A state lawmaker hopes to spark a business boom before the summer holiday.
It`s a law that gets plenty of attention but not much respect.
“In my area, we`re down by the Missouri border, we have a lot of people who go across the border, purchase their fireworks and on Fourth of July, they light them off anyway,” Senator Mark Chelgren says.
He adds it`s time to take our heads out of the sand and reconsider.
“I`ve always been a fan of fireworks, ever since I was a little kid. I don`t understand why we`ve made fireworks in the state of Iowa illegal when a lot of states around us have them legal.”
At least three border states allow the sale of exploding and airborne consumer fireworks. Three others don`t. Chelgren says it all points to potential business for Iowa.
“My feeling is, I`d rather keep that economic development here in the state of Iowa.”
Even the state fire marshal admits Iowa`s safety-focused fireworks ban is full of irony.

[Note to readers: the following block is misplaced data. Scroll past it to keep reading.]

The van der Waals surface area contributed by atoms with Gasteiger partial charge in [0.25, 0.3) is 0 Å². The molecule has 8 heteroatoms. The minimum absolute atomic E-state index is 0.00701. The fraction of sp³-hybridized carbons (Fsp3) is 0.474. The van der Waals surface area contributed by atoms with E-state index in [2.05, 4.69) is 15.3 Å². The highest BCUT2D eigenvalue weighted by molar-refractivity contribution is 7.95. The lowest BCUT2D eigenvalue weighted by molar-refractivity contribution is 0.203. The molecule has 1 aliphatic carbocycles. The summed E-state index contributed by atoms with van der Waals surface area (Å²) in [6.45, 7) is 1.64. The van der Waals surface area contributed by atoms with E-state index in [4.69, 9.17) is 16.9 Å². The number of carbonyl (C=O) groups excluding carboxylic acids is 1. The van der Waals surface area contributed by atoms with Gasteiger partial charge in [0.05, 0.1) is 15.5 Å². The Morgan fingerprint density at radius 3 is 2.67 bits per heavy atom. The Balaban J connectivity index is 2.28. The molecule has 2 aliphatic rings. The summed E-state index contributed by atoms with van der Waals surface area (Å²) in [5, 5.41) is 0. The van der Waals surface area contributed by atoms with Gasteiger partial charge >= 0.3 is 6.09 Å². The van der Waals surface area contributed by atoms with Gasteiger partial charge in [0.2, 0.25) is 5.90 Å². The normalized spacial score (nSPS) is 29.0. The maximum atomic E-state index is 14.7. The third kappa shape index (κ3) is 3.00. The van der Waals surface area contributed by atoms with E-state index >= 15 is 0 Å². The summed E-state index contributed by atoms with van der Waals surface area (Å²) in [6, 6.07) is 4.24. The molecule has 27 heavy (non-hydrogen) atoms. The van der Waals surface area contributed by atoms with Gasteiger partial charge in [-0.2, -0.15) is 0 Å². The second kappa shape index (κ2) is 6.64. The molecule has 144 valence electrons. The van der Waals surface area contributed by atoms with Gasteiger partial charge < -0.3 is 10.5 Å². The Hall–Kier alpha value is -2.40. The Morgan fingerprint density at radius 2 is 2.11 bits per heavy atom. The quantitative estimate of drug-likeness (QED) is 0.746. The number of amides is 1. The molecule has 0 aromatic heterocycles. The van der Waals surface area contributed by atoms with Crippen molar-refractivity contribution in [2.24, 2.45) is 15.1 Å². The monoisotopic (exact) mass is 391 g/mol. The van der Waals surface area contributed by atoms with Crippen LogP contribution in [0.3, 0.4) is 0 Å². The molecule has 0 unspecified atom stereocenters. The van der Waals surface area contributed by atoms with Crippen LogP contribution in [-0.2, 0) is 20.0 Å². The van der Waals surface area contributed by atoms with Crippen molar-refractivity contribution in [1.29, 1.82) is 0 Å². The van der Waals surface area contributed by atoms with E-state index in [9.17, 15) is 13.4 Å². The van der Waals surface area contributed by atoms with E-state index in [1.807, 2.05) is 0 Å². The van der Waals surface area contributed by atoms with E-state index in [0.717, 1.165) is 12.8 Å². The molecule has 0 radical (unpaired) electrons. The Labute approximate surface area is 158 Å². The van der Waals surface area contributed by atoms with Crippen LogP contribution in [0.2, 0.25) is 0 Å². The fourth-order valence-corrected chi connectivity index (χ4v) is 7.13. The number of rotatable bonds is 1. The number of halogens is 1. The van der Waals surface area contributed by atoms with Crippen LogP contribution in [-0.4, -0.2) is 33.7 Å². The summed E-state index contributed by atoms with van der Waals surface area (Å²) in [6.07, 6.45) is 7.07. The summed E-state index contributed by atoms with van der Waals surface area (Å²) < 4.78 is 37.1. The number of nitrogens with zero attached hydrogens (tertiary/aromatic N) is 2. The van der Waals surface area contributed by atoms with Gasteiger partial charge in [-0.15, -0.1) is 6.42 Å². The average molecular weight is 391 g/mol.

But sparklers are legal in Iowa. What`s more, it was a sparkler which started the infamous fire in Spencer, which leveled the town in 1931 and led to the statewide ban. Chelgren says while his bill would lift that, it would still allow cities to pass their own ordinances.
“I respect that local control, and I so have no problem with cities making that decision, but I don`t think it should be a statewide decision,” Chelgren said.
Under his bill, fireworks would be hit with a special tax that would be given to local fire departments to purchase new equipment. So far, the fire marshal is a fan.
“Anytime that we can raise money, yes I would have to agree with that!” Quigle said.
The bill has some Republican support in the Senate but will likely see resistance from fire and consumer safety groups. After all, it`s a law that`s stood for nearly 83 years.